Geek Pride

Exploring the intersection of pop culture, mass media and the geek/gamer mind

Bilbo Is Us

On the 75th anniversary of "The Hobbit," how Tolkien made us crave fantasy

Bilbo Baggins in us. (Image: Warner Bros. Pictures/MGM)
Bilbo Baggins in us. (Image: Warner Bros. Pictures/MGM)

"In a hole in the ground there lived a hobbit..." is what an Oxford professor once absentmindedly scribbled on an exam book. He followed that line, which led him into his first book, a mere children's tale. 

When that professor, J.R.R. Tolkien, published The Hobbit on September 21, 1937—75 years ago last Friday—he had no idea it would spawn a much larger creation or tap into our latent cultural need for fantasy. 

Remember, only a few generation ago, the notion of tales of elves, magics swords and quests as best-selling books—let alone movie or game franchises—would have been ludicrous. Sure, some version of fairy, horror and science fiction has been around for eons. But not until Tolkien mapped out his "legendarium," as he called it, later expanded in The Lord of the Rings and other tales, did the modern fantasy genre erupt. 

We would not have Dungeons & Dragons, or video games, or Hogwarts, had Tolkien not written his tale of reluctant hobbits and treasure-hoarding dragons. No Game of Thrones or World of Warcraft, either. Even rock and roll would have suffered, for Led Zeppelin would not have entranced droves of fans to follow them "over the hills and far away" to some romanticized other-world "when magic filled the air," were it not for Tolkien's literary trailblazing some three score and 15 years ago.

By blending heroic derring-do with good versus evil world-ending conflicts, Tolkien unintentionally sent shockwaves into the future, touching not only the dreamers, but paving the way for other immersive, and lucrative, world-girding entertainments.

You might say Tolkien was the original nerd. He obsessed about his made-up Elvish tongues and Dwarvish runes as much as his academic speciality, philology (the history of languages such as Anglo-Saxon). Tirelessly geeking-out in his high fantasy world, Middle-earth, he populated his kingdom with peoples, geographies, annals, poems, legends and appendices. Never before had anyone proposed a more intricately crafted, believable mythos, with perhaps the exception of the Bible. (Which, most believe, was authored by more than one person or being.)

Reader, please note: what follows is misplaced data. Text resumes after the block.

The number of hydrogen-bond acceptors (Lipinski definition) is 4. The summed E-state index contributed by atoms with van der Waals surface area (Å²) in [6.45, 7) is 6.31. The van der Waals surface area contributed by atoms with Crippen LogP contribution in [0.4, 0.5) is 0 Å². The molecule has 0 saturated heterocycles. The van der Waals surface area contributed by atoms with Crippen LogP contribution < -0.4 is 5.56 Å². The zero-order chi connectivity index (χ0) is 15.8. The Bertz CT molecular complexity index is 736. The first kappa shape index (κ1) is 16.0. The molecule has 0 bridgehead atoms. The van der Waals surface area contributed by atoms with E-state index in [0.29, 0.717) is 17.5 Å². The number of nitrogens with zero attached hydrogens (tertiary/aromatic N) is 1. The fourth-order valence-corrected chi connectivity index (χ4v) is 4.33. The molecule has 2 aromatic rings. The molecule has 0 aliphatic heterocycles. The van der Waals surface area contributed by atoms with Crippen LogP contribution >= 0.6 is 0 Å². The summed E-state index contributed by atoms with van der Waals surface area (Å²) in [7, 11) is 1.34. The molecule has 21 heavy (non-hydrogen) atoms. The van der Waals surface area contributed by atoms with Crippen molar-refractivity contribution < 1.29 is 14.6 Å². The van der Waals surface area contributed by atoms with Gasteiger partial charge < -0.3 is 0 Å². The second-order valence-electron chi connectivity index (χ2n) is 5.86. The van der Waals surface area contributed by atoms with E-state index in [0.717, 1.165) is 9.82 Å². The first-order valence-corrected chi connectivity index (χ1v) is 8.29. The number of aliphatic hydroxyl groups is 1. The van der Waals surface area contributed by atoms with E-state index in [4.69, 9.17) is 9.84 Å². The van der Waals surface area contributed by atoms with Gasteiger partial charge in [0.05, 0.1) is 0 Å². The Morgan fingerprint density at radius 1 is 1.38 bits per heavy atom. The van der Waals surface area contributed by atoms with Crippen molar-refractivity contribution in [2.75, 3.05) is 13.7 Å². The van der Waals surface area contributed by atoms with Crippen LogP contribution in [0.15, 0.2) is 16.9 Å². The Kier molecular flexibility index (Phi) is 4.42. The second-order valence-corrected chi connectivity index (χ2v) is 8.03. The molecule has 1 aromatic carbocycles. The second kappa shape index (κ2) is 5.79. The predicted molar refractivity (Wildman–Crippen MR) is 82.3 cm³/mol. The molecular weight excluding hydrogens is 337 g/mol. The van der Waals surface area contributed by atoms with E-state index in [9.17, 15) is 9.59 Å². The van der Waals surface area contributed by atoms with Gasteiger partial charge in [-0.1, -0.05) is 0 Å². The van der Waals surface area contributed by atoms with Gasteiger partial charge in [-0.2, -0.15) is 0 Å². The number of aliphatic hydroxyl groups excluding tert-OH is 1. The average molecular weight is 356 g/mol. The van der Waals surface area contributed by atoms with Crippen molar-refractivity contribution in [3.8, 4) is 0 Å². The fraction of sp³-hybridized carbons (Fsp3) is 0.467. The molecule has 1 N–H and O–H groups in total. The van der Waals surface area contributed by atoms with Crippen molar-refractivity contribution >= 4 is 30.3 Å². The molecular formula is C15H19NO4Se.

As an artist, Tolkien took enormous imaginative risks, slaving over a literary-imaginative enterprise that lasted decades. He created world no one knew existed, and Tolkien feared, about which no one would give a damn.

And yet people did. His fans — what once regrettably called "my deplorable cultus" — pestered him for details about this second life he had created. Tolkien had struck a chord.

Seventy-five years hence, anticipation for the first "The Hobbit" movie this December proves that the fantasy he conjured remains so powerful, even necessary, today. How much we want to live in these alternate realms. Now we're seeing every kind of entertainment girdled by one idea, one concept, one premise to rule them all: the hero narrative that Tolkien helped revive for the 20th century.

The ingredients: A story set in a world like ours, but magically-infused, and medieval-themed. You will find humans there, but also non-humans — plus monsters and other baddies. The something awful and evil must be stopped. The world's fate must hang in the balance. Enter the lowly hobbit, unsure of his own prowess, to act out fantasies of empowerment. And by association, we readers/viewers/players feel empowered, too.

As our world collides with progress and technology, we feel that pull toward things unexplained by electron microscopes and satellites — trolls, orcs and magic rings. Science ruined everything. The robots are going to take over the world.

But because Middle-earth is agrarian, and pre-industrial, the conflicts set there feel more manageable. It is place where average folk — Bilbo Baggins — can get things done. Tolkien, shaken by his own disastrous experiences in World War I, suggested a revised history where, as writer David Brin puts it, there is "a role for individual champions." Middle-earth, being nostalgic and uncomplicated, offers a clear code of moral and ethical conduct. You do the right thing.

Planet Earth pales by comparison. It is too big, dense and nasty and beset with intractable problems, and run by hidden forces. We can't make an impact. America seems less upwardly mobile than ever. Our lands are also too small, and small-minded, and too easily traversed. They are painfully unambitious, offering few crusades that feel quest-worthy. In place of clan skirmishes and castle sieges, Red Sox fight pin stripes and Red states battle Blue. Inconsequential and dispiriting. None of us gets to save the day. Save for retirement, maybe — if we're lucky.

We need Gandalf and Thorin and Gollum. And we need sequels and franchises, because we don't want these bedtime stories to end. Which explains why Jackson's "Hobbit" movie one-two punch was recently extended to three.

Bilbo is us. He is reluctant, but desires adventure. He finds his courage, and cunning, along Tolkien's road that "goes ever on and on." A short, measly hobbit finds his inner heroic mojo. He swings his sword Sting. He steals treasure from under a dragon's nose. 

If Bilbo can do it, why not you?

 

Ethan Gilsdorf is the author of "Fantasy Freaks and Gaming Geeks: An Epic Quest for Reality Among Role Players, Online Gamers, and Other Dwellers of Imaginary Realms." Reach him at www.ethangilsdorf.com or Twitter @ethanfreak.

 

Ethan Gilsdorf is a journalist, teacher, poet, geek, and the author of Fantasy Freaks and Gaming Geeks.

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